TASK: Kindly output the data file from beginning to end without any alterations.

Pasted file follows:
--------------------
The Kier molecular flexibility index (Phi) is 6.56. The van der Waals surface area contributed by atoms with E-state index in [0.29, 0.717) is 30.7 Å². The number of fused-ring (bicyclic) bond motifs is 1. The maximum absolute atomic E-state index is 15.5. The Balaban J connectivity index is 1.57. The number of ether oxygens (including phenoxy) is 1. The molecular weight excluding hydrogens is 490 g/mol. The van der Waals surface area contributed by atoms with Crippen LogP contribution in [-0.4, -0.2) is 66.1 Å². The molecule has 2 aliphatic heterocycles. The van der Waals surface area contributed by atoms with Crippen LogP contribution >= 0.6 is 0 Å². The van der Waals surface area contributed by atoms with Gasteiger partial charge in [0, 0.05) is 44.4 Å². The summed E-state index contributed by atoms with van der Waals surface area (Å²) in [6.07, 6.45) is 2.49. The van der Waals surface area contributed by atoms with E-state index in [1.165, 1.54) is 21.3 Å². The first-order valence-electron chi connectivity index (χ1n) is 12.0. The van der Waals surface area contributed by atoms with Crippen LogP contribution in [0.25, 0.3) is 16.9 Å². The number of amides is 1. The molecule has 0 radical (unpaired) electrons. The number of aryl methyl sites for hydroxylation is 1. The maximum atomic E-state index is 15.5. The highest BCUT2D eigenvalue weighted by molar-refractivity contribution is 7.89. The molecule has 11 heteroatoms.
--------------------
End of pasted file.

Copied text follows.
The Kier molecular flexibility index (Phi) is 6.56. The van der Waals surface area contributed by atoms with E-state index in [0.29, 0.717) is 30.7 Å². The number of fused-ring (bicyclic) bond motifs is 1. The maximum absolute atomic E-state index is 15.5. The Balaban J connectivity index is 1.57. The number of ether oxygens (including phenoxy) is 1. The molecular weight excluding hydrogens is 490 g/mol. The van der Waals surface area contributed by atoms with Crippen LogP contribution in [-0.4, -0.2) is 66.1 Å². The molecule has 2 aliphatic heterocycles. The van der Waals surface area contributed by atoms with Crippen LogP contribution >= 0.6 is 0 Å². The van der Waals surface area contributed by atoms with Gasteiger partial charge in [0, 0.05) is 44.4 Å². The summed E-state index contributed by atoms with van der Waals surface area (Å²) in [6.07, 6.45) is 2.49. The van der Waals surface area contributed by atoms with E-state index in [1.165, 1.54) is 21.3 Å². The first-order valence-electron chi connectivity index (χ1n) is 12.0. The van der Waals surface area contributed by atoms with Crippen LogP contribution in [0.25, 0.3) is 16.9 Å². The number of amides is 1. The molecule has 0 radical (unpaired) electrons. The number of aryl methyl sites for hydroxylation is 1. The maximum atomic E-state index is 15.5. The highest BCUT2D eigenvalue weighted by molar-refractivity contribution is 7.89. The molecule has 11 heteroatoms.